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Litigation stemming from mergers and acquisitions is an increasing problem for corporations and their directors and officers liability insurers.
A $146.3 million settlement announced earlier this month by Duke Energy Corp. is the latest in string of high-value settlements related to alleged wrongdoing during M&A deals.
These settlements are “clearly starting to be a significant factor” in the insurance industry, said Kevin LaCroix, an attorney and executive vice president of RT ProExec, a division of R-T Specialty L.L.C. in Beachwood, Ohio.
The settlement by Charlotte, North Caronia-based Duke Energy was of securities class action litigation over the issue of the last minute switch of the company's top executive following a merger.
Plaintiffs in Maurine Nieman et al. v. Duke Energy Corp. charged defendants with making false and misleading statements and material omissions in naming Duke President and CEO James E. Rogers to head Duke immediately after its merger with Raleigh, North Carolina-based Progress Energy Corp., rather than giving Progress CEO William D. Johnson the top job, as had been previously announced.
Other recent large M&A settlements include:
• In December 2014 Phoenix-based Freeport-McMoRan Inc. announced a $137.5 million settlement of a derivative lawsuit in connection with its purchase of two oil and gas companies.
• In November 2014 there was a $275 million settlement of consolidated derivative and class action shareholder litigation over the October 2013 purchase by the Santa Monica California-based video game company, Activision Blizzard Inc., and a shareholder group, of 88% of Paris-based Vivendi S.A.'s shares in the firm.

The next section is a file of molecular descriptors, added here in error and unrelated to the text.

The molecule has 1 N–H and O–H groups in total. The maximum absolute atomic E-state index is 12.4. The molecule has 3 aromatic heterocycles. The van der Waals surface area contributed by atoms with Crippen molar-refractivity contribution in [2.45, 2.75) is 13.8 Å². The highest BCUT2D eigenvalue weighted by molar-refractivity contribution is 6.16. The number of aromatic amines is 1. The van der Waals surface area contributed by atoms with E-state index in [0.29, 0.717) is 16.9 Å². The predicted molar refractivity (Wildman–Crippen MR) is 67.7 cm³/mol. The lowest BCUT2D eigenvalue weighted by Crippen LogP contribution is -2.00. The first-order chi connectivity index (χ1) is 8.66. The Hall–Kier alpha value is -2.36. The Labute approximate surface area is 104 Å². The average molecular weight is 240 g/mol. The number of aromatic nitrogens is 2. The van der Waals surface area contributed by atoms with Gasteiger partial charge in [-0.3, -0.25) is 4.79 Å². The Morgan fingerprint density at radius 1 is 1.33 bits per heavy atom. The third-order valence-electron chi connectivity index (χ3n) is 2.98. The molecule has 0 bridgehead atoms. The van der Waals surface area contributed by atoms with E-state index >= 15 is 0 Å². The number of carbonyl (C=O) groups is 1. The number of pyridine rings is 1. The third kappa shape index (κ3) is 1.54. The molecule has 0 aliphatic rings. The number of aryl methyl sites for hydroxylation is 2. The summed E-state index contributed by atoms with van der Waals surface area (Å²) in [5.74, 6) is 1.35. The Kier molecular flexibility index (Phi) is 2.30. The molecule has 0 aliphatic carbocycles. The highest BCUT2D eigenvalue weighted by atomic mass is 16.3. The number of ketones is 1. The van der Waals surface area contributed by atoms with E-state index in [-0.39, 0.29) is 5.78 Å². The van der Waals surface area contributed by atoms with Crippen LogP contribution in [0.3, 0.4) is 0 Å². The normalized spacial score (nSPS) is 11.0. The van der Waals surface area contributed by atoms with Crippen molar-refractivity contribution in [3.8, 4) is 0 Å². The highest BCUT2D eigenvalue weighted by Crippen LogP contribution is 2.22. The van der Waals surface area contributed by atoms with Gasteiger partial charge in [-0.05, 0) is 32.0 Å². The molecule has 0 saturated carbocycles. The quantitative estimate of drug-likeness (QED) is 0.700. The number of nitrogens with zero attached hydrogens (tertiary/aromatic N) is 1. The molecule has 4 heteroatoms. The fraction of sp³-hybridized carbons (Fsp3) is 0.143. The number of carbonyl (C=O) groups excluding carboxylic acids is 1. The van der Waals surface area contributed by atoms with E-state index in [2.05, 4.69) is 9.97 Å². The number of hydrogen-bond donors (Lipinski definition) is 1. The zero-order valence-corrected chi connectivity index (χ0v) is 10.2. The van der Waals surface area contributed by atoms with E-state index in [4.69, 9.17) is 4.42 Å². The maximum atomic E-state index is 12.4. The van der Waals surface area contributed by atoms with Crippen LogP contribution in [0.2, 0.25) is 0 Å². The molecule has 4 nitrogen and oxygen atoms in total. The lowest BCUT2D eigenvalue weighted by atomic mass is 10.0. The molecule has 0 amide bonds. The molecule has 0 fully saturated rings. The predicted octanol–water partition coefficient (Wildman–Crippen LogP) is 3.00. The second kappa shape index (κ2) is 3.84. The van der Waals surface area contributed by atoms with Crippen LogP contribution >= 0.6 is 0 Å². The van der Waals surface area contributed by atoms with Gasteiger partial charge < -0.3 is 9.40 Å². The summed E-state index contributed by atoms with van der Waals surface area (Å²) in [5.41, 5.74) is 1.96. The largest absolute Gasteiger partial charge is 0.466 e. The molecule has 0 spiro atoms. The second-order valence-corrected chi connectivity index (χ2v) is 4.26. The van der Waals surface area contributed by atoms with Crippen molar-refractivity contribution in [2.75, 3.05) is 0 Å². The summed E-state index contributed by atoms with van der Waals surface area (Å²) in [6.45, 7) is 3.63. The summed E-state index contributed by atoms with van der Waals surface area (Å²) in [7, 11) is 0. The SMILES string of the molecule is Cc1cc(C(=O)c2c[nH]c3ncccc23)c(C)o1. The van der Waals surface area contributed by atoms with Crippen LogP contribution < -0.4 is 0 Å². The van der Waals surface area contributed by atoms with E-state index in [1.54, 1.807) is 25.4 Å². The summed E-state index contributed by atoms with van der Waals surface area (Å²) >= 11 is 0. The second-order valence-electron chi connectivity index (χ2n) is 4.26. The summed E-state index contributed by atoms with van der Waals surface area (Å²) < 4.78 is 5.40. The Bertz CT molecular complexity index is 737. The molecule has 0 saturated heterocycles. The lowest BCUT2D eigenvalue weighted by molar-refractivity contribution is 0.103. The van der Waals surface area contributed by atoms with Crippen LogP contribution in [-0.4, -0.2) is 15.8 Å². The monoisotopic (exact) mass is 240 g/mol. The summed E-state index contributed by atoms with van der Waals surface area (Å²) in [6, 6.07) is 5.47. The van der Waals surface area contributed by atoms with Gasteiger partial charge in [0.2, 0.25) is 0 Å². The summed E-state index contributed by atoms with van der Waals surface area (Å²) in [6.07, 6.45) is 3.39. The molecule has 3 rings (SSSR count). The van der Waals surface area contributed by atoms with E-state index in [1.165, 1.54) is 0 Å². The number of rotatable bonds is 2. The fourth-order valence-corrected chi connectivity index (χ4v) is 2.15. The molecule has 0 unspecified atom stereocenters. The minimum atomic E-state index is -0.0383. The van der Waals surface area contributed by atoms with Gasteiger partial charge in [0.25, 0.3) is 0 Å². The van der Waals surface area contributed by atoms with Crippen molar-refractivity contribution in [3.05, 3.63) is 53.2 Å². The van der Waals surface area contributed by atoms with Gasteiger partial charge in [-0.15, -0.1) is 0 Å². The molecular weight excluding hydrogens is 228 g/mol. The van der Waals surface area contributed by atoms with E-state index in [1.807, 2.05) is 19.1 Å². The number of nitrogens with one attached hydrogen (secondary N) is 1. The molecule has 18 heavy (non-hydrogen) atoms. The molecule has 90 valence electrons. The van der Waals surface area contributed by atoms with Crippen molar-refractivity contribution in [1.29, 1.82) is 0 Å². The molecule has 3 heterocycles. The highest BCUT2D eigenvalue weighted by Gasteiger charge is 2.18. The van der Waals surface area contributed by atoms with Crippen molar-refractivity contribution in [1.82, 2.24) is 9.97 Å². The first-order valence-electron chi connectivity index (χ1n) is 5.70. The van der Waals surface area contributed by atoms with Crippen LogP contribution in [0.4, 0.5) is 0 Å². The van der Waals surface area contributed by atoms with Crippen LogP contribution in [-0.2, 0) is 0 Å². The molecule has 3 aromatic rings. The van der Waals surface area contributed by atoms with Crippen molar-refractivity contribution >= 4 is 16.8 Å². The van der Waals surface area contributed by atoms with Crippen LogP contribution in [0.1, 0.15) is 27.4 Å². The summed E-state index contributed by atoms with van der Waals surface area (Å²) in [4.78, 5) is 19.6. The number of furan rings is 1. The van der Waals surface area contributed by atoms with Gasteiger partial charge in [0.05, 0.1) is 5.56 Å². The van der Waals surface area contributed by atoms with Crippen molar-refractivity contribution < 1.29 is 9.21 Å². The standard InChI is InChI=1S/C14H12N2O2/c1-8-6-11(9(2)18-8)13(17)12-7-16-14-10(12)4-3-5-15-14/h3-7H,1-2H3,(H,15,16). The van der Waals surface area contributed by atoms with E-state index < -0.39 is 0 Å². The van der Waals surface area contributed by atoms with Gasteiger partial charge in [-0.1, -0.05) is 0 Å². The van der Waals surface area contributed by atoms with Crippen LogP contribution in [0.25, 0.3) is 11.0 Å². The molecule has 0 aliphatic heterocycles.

• In November 2014, New York-based Leucadia National Corp., a diversified holding company, announced a $70 million settlement of class action litigation stemming from its March 2013 acquisition of New York-based investment banking firm Jefferies Group L.L.C.
A total of 93% of M&A deals valued over $100 million were litigated in 2014, which was virtually unchanged from 94% in 2013, according to Boston-based Cornerstone Research.
But in most of that litigation the plaintiffs were only seeking some additional disclosure, and there was a relatively small settlement paid to the plaintiffs law firms “to go away,” said Joseph Monteleone, a partner with law firm Rivkin Radler L.L.P. in Hackensack, New Jersey.
The Duke Energy case is a “wake up call that M&A related litigation doesn't always go away with some quick nuisance value payment to plaintiffs' lawyers,” he said.
Pointing to the other M&A settlements, Mr. LaCroix said M&A-related litigation is now raising both frequency and severity concerns. “A settlement of this magnitude really puts the issue in shock relief,” said Mr. LaCroix.